College admits 193 early, jump in number of regular applications steps up competition

Upon the completion of the early decision process, the Office of Admission announced it had accepted 193 students for membership in the College Class of 2007. These students, who are for the second time in the College’s history primarily female, hail from 32 states and seven countries and boast an average SAT score over 1400. They will eventually comprise a little more than a third of the incoming first-year class.

The College received 496 early-decision applications. Of those, 268 were from women, while 228 were from men. The overall acceptance rate was 39 percent. Of the accepted students, 86 were male and 107 were female. This makes for a male/female ratio of 45:55.

According to Dick Nesbitt, director of Admissions, the increasing female dominance in college admissions is part of a national trend: “It’s happening nationally at liberal arts colleges and universities, with the exception of more technical, research institutions like MIT,” he said.

Nesbitt added he does not expect the trend of increased female presence on the College campus to slow either in this year’s regular decision pool or in the next several classes to be admitted to the College. That the Class of 2007 will be primarily female is not only a reflection of the fact that most of the applicants are female. In addition to receiving more applications from females than from males, the College also accepted a slightly higher percentage of female applicants than male. Nesbitt said that despite the increasing number of female applicants to the College, the standard of admission for both sexes is the same.

Interestingly, he said that the majority of the gender imbalance is found among minority applicants.“When you break it down by race . . . we had almost exactly the same number of male and female white students applying,” he said in reference to last year’s applicant pool. “But there was a much bigger imbalance among African-American, Latino and Asian-American students. In some cases it was 40:60 male/female.”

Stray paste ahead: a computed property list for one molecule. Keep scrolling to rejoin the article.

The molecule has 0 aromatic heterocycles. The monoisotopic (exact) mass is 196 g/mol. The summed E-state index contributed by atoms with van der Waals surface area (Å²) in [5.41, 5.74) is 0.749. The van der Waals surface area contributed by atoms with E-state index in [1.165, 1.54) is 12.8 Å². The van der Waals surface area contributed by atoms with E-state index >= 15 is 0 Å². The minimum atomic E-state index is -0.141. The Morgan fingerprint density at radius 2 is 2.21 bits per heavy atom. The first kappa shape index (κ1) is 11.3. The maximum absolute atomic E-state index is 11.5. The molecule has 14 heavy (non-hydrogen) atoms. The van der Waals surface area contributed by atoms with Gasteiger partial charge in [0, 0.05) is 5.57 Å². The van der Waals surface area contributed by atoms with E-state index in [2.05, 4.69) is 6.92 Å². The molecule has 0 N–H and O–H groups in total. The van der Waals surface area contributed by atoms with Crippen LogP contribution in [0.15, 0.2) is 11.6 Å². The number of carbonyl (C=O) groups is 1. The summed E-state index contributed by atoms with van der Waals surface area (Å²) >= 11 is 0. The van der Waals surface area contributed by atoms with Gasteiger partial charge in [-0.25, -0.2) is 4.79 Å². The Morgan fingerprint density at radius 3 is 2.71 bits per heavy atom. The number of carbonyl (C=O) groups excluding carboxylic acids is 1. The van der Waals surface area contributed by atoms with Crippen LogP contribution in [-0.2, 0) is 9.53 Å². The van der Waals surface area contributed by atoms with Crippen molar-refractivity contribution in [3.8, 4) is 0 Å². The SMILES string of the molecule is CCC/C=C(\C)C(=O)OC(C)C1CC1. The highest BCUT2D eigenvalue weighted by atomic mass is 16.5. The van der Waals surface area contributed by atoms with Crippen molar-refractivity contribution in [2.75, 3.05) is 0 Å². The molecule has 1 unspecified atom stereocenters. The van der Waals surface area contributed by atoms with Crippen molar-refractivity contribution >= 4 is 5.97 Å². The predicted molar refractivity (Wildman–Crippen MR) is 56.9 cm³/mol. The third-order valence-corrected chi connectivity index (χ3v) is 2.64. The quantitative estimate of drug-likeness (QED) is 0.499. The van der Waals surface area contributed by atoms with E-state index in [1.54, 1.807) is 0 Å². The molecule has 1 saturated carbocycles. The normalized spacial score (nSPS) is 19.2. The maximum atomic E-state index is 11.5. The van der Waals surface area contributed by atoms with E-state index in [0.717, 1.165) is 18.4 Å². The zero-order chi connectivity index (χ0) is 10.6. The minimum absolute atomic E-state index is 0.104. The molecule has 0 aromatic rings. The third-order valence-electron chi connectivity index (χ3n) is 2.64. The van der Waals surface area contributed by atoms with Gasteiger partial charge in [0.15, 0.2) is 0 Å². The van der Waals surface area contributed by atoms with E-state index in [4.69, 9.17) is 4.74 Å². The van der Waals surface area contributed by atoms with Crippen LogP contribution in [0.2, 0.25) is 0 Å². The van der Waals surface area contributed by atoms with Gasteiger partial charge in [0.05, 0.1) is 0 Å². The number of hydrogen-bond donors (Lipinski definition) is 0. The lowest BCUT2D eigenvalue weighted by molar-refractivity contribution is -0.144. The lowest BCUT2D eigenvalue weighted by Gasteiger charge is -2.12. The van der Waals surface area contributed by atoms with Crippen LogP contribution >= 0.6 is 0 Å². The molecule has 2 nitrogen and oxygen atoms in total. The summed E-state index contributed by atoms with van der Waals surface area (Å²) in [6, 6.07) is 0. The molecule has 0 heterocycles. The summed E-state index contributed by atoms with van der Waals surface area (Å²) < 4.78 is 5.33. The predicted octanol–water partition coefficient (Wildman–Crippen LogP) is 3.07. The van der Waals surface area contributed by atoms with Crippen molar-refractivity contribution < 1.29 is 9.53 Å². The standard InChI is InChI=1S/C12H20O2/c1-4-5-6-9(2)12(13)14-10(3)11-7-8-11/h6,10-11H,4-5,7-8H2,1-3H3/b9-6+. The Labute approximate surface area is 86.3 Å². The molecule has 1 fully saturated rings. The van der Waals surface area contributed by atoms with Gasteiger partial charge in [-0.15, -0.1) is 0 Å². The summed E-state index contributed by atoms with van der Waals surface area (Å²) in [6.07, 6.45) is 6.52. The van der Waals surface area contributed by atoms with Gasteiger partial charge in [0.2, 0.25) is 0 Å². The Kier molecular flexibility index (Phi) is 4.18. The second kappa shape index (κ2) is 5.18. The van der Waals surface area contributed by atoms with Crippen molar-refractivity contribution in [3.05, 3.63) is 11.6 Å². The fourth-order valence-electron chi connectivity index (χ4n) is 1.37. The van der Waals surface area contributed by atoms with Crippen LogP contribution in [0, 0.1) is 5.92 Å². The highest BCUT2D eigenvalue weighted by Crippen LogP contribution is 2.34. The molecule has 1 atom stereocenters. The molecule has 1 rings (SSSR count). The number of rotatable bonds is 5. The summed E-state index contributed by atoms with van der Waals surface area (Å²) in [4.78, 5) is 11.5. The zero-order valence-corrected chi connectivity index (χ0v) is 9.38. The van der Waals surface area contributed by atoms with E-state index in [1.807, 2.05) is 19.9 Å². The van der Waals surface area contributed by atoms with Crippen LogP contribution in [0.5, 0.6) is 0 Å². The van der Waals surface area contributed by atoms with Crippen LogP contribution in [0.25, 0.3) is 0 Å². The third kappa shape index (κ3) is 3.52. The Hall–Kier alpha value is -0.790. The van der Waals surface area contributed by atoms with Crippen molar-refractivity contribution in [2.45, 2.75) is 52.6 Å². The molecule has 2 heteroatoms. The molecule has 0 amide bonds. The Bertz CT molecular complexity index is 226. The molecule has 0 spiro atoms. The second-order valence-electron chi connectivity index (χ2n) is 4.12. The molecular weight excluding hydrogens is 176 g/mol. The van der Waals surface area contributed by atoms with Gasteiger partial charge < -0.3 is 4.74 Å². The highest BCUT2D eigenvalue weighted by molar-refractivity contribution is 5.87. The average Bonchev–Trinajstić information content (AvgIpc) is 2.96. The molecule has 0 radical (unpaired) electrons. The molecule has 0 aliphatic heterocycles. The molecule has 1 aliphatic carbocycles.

Despite over-enrolling the Class of 2006 by approximately 11 students, the College accepted precisely the same number of early-decision applicants this year as it did last year. Nesbitt said that this is due to two reasons. First, he said that the over-enrollment of 11 students was not substantial and that far too much has been made of it. Second, he said, post-Sept. 11 concerns last year caused the College to underestimate its yield.

“Last year, particularly because of post-9/11 uncertainties, with the economy and with the uncertainties about airlines, there was a lot of speculation that people wouldn’t want to go far from home; that ultimately didn’t have as much of an impact on yield as was anticipated,” Nesbitt said.

The Admissions Office is particularly pleased with the increased number of minority students who were accepted under early decision.

“What you worry about with early decision is that kids who are disadvantaged don’t typically apply as much,” Nesbitt said. But because of successful programs that encourage minority students to visit the campus before the early decision deadline, this year’s early decision class has a record number of minority students – up to 24 percent from last year’s 19 percent.

“What we had in this year’s class was extraordinary diversity relative to previous pools. . . We’re particularly pleased with the increase in Asian-American students,” he said, referring to the 19 Asian-Americans who will join the Class of 2007.

The early decision class also includes 12 African-American students, 13 Latino students and six international students – one each from Bangladesh, Canada, China, India, Kenya and Nepal.

There is also some degree of geographic diversity among American students. Although 32 states are represented, the most heavily represented states are all in the Northeast. The most represented state is Massachusetts with 44, followed by New York with 31, New Jersey with 16, Connecticut with 11 and California with nine.

With 193 students accepted, approximately 330 places remain in next year’s first-year class. As of Jan. 8, the College had received 4,800 applications. At the same point last year, the College had received only 3,900.

“It appears that we will have more regular decision applications than we have ever had,” Nesbitt said.

The benefit, of course, of so many applications is that the College has a greater number of qualified students from which to choose. Predicting a yield between 35 and 37 percent, the College will admit approximately 900 of its regular applicants. “Just based on numbers,” Nesbitt said, “this class is looking very strong.”

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